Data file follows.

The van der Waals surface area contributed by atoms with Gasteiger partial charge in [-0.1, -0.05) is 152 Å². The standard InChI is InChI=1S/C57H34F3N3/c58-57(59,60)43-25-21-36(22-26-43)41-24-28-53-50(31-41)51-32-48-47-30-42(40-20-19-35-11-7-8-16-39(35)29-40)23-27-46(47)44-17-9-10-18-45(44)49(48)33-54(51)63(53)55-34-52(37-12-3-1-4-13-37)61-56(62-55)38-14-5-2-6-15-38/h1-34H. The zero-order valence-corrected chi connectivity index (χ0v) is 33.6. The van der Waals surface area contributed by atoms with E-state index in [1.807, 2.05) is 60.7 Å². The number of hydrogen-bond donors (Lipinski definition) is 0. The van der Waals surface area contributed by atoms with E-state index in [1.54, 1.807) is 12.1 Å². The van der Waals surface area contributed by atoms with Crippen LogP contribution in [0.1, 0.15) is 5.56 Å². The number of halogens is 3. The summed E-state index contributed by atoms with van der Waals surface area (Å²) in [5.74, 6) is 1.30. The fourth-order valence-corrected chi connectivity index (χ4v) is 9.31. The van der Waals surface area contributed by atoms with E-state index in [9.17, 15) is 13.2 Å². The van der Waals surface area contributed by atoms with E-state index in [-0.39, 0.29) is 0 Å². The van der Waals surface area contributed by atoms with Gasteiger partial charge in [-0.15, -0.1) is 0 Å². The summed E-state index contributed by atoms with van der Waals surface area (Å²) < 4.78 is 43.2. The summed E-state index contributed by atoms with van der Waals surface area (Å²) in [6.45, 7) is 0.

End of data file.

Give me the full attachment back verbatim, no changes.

The van der Waals surface area contributed by atoms with Gasteiger partial charge in [-0.1, -0.05) is 152 Å². The standard InChI is InChI=1S/C57H34F3N3/c58-57(59,60)43-25-21-36(22-26-43)41-24-28-53-50(31-41)51-32-48-47-30-42(40-20-19-35-11-7-8-16-39(35)29-40)23-27-46(47)44-17-9-10-18-45(44)49(48)33-54(51)63(53)55-34-52(37-12-3-1-4-13-37)61-56(62-55)38-14-5-2-6-15-38/h1-34H. The zero-order valence-corrected chi connectivity index (χ0v) is 33.6. The van der Waals surface area contributed by atoms with E-state index in [1.807, 2.05) is 60.7 Å². The number of hydrogen-bond donors (Lipinski definition) is 0. The van der Waals surface area contributed by atoms with E-state index in [1.54, 1.807) is 12.1 Å². The van der Waals surface area contributed by atoms with Crippen LogP contribution in [0.1, 0.15) is 5.56 Å². The number of halogens is 3. The summed E-state index contributed by atoms with van der Waals surface area (Å²) in [5.74, 6) is 1.30. The fourth-order valence-corrected chi connectivity index (χ4v) is 9.31. The van der Waals surface area contributed by atoms with E-state index in [9.17, 15) is 13.2 Å². The van der Waals surface area contributed by atoms with E-state index in [-0.39, 0.29) is 0 Å². The van der Waals surface area contributed by atoms with Gasteiger partial charge in [-0.15, -0.1) is 0 Å². The summed E-state index contributed by atoms with van der Waals surface area (Å²) < 4.78 is 43.2. The summed E-state index contributed by atoms with van der Waals surface area (Å²) in [6.45, 7) is 0.